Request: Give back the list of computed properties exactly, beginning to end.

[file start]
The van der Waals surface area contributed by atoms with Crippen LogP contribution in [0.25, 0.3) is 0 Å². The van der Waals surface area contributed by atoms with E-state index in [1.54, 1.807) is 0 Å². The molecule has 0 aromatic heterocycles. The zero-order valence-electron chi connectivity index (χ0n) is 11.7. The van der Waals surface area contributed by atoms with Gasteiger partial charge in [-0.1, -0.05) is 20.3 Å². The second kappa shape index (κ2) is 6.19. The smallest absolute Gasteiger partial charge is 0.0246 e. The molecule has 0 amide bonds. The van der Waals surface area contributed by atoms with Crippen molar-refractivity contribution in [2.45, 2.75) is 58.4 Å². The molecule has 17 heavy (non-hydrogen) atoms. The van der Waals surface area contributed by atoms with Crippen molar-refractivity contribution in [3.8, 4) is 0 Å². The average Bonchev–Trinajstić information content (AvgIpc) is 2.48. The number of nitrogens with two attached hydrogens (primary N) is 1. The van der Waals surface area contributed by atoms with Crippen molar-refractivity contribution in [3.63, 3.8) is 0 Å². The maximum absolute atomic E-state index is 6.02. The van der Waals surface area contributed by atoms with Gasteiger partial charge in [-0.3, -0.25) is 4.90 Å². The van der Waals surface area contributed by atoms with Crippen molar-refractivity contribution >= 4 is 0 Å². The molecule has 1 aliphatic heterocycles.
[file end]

The van der Waals surface area contributed by atoms with Crippen LogP contribution in [0.25, 0.3) is 0 Å². The van der Waals surface area contributed by atoms with E-state index in [1.54, 1.807) is 0 Å². The molecule has 0 aromatic heterocycles. The zero-order valence-electron chi connectivity index (χ0n) is 11.7. The van der Waals surface area contributed by atoms with Gasteiger partial charge in [-0.1, -0.05) is 20.3 Å². The second kappa shape index (κ2) is 6.19. The smallest absolute Gasteiger partial charge is 0.0246 e. The molecule has 0 amide bonds. The van der Waals surface area contributed by atoms with Crippen molar-refractivity contribution in [2.45, 2.75) is 58.4 Å². The molecule has 17 heavy (non-hydrogen) atoms. The van der Waals surface area contributed by atoms with Crippen molar-refractivity contribution in [3.8, 4) is 0 Å². The average Bonchev–Trinajstić information content (AvgIpc) is 2.48. The number of nitrogens with two attached hydrogens (primary N) is 1. The van der Waals surface area contributed by atoms with Crippen molar-refractivity contribution in [3.63, 3.8) is 0 Å². The maximum absolute atomic E-state index is 6.02. The van der Waals surface area contributed by atoms with Gasteiger partial charge in [-0.3, -0.25) is 4.90 Å². The van der Waals surface area contributed by atoms with Crippen molar-refractivity contribution >= 4 is 0 Å². The molecule has 1 aliphatic heterocycles.